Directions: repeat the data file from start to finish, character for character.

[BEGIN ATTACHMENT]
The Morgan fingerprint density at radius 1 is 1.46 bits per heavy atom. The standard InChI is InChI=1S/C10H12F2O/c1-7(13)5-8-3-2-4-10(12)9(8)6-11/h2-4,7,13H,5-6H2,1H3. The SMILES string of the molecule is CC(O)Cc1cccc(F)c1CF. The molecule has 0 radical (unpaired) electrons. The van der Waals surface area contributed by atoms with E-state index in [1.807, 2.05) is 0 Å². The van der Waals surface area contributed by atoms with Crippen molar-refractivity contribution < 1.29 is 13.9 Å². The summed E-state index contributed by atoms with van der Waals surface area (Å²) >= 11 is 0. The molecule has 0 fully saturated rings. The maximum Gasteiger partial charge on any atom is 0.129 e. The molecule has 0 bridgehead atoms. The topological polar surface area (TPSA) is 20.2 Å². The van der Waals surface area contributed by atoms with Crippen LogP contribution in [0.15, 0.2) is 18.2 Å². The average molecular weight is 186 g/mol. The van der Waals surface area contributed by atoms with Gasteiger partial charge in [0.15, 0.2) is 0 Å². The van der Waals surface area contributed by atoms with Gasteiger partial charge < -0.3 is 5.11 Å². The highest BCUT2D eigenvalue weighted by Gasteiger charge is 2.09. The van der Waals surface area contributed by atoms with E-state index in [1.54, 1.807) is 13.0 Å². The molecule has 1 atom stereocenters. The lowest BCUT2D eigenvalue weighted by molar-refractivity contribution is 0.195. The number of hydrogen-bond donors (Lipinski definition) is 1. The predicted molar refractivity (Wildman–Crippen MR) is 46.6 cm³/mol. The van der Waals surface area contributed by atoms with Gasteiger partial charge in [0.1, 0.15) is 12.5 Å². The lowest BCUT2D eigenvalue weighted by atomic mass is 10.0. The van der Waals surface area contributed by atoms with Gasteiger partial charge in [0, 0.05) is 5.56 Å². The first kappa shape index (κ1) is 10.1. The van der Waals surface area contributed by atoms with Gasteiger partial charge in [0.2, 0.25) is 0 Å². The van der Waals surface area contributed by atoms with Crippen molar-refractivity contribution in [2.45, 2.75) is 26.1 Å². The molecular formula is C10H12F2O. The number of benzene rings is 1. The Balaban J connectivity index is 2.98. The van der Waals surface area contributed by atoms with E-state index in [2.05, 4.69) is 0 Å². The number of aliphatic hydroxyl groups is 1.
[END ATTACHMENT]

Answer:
The Morgan fingerprint density at radius 1 is 1.46 bits per heavy atom. The standard InChI is InChI=1S/C10H12F2O/c1-7(13)5-8-3-2-4-10(12)9(8)6-11/h2-4,7,13H,5-6H2,1H3. The SMILES string of the molecule is CC(O)Cc1cccc(F)c1CF. The molecule has 0 radical (unpaired) electrons. The van der Waals surface area contributed by atoms with E-state index in [1.807, 2.05) is 0 Å². The van der Waals surface area contributed by atoms with Crippen molar-refractivity contribution < 1.29 is 13.9 Å². The summed E-state index contributed by atoms with van der Waals surface area (Å²) >= 11 is 0. The molecule has 0 fully saturated rings. The maximum Gasteiger partial charge on any atom is 0.129 e. The molecule has 0 bridgehead atoms. The topological polar surface area (TPSA) is 20.2 Å². The van der Waals surface area contributed by atoms with Crippen LogP contribution in [0.15, 0.2) is 18.2 Å². The average molecular weight is 186 g/mol. The van der Waals surface area contributed by atoms with Gasteiger partial charge in [0.15, 0.2) is 0 Å². The van der Waals surface area contributed by atoms with Gasteiger partial charge < -0.3 is 5.11 Å². The highest BCUT2D eigenvalue weighted by Gasteiger charge is 2.09. The van der Waals surface area contributed by atoms with E-state index in [1.54, 1.807) is 13.0 Å². The molecule has 1 atom stereocenters. The lowest BCUT2D eigenvalue weighted by molar-refractivity contribution is 0.195. The number of hydrogen-bond donors (Lipinski definition) is 1. The predicted molar refractivity (Wildman–Crippen MR) is 46.6 cm³/mol. The van der Waals surface area contributed by atoms with Gasteiger partial charge in [0.1, 0.15) is 12.5 Å². The lowest BCUT2D eigenvalue weighted by atomic mass is 10.0. The van der Waals surface area contributed by atoms with Gasteiger partial charge in [0, 0.05) is 5.56 Å². The first kappa shape index (κ1) is 10.1. The van der Waals surface area contributed by atoms with Gasteiger partial charge in [0.2, 0.25) is 0 Å². The van der Waals surface area contributed by atoms with Crippen molar-refractivity contribution in [2.45, 2.75) is 26.1 Å². The molecular formula is C10H12F2O. The number of benzene rings is 1. The Balaban J connectivity index is 2.98. The van der Waals surface area contributed by atoms with E-state index in [2.05, 4.69) is 0 Å². The number of aliphatic hydroxyl groups is 1.